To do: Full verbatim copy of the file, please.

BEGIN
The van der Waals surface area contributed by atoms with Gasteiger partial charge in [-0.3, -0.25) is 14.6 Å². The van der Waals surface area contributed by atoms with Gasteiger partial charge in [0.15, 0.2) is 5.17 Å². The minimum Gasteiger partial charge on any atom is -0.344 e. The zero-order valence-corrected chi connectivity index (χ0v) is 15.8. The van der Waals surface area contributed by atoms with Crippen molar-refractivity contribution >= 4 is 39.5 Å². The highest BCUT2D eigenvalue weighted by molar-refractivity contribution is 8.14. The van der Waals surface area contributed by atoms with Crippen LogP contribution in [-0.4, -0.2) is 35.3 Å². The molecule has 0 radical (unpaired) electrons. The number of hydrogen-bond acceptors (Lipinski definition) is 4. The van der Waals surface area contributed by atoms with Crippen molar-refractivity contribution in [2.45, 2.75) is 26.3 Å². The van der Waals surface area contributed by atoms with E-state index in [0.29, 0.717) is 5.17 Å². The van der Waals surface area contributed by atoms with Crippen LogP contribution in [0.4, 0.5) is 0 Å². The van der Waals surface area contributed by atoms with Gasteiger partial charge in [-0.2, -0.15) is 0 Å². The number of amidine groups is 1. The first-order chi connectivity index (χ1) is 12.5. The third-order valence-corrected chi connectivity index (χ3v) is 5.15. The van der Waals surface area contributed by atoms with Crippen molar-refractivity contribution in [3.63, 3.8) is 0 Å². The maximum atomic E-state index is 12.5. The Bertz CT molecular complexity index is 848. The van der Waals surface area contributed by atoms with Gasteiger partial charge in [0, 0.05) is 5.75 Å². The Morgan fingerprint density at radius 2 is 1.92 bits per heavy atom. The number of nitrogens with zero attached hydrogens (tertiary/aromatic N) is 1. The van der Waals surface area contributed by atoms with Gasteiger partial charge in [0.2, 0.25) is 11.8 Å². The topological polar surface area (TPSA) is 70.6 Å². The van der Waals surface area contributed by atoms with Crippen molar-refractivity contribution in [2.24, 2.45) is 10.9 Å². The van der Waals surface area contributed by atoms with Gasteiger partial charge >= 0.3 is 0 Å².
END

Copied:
The van der Waals surface area contributed by atoms with Gasteiger partial charge in [-0.3, -0.25) is 14.6 Å². The van der Waals surface area contributed by atoms with Gasteiger partial charge in [0.15, 0.2) is 5.17 Å². The minimum Gasteiger partial charge on any atom is -0.344 e. The zero-order valence-corrected chi connectivity index (χ0v) is 15.8. The van der Waals surface area contributed by atoms with Crippen molar-refractivity contribution >= 4 is 39.5 Å². The highest BCUT2D eigenvalue weighted by molar-refractivity contribution is 8.14. The van der Waals surface area contributed by atoms with Crippen LogP contribution in [-0.4, -0.2) is 35.3 Å². The molecule has 0 radical (unpaired) electrons. The number of hydrogen-bond acceptors (Lipinski definition) is 4. The van der Waals surface area contributed by atoms with Crippen molar-refractivity contribution in [2.45, 2.75) is 26.3 Å². The van der Waals surface area contributed by atoms with E-state index in [0.29, 0.717) is 5.17 Å². The van der Waals surface area contributed by atoms with Crippen LogP contribution in [0.4, 0.5) is 0 Å². The van der Waals surface area contributed by atoms with Gasteiger partial charge in [-0.2, -0.15) is 0 Å². The number of amidine groups is 1. The first-order chi connectivity index (χ1) is 12.5. The third-order valence-corrected chi connectivity index (χ3v) is 5.15. The van der Waals surface area contributed by atoms with Crippen molar-refractivity contribution in [3.63, 3.8) is 0 Å². The maximum atomic E-state index is 12.5. The Bertz CT molecular complexity index is 848. The van der Waals surface area contributed by atoms with Gasteiger partial charge in [0, 0.05) is 5.75 Å². The Morgan fingerprint density at radius 2 is 1.92 bits per heavy atom. The number of nitrogens with zero attached hydrogens (tertiary/aromatic N) is 1. The van der Waals surface area contributed by atoms with Gasteiger partial charge in [0.2, 0.25) is 11.8 Å². The topological polar surface area (TPSA) is 70.6 Å². The van der Waals surface area contributed by atoms with Crippen molar-refractivity contribution in [2.24, 2.45) is 10.9 Å². The van der Waals surface area contributed by atoms with Gasteiger partial charge >= 0.3 is 0 Å².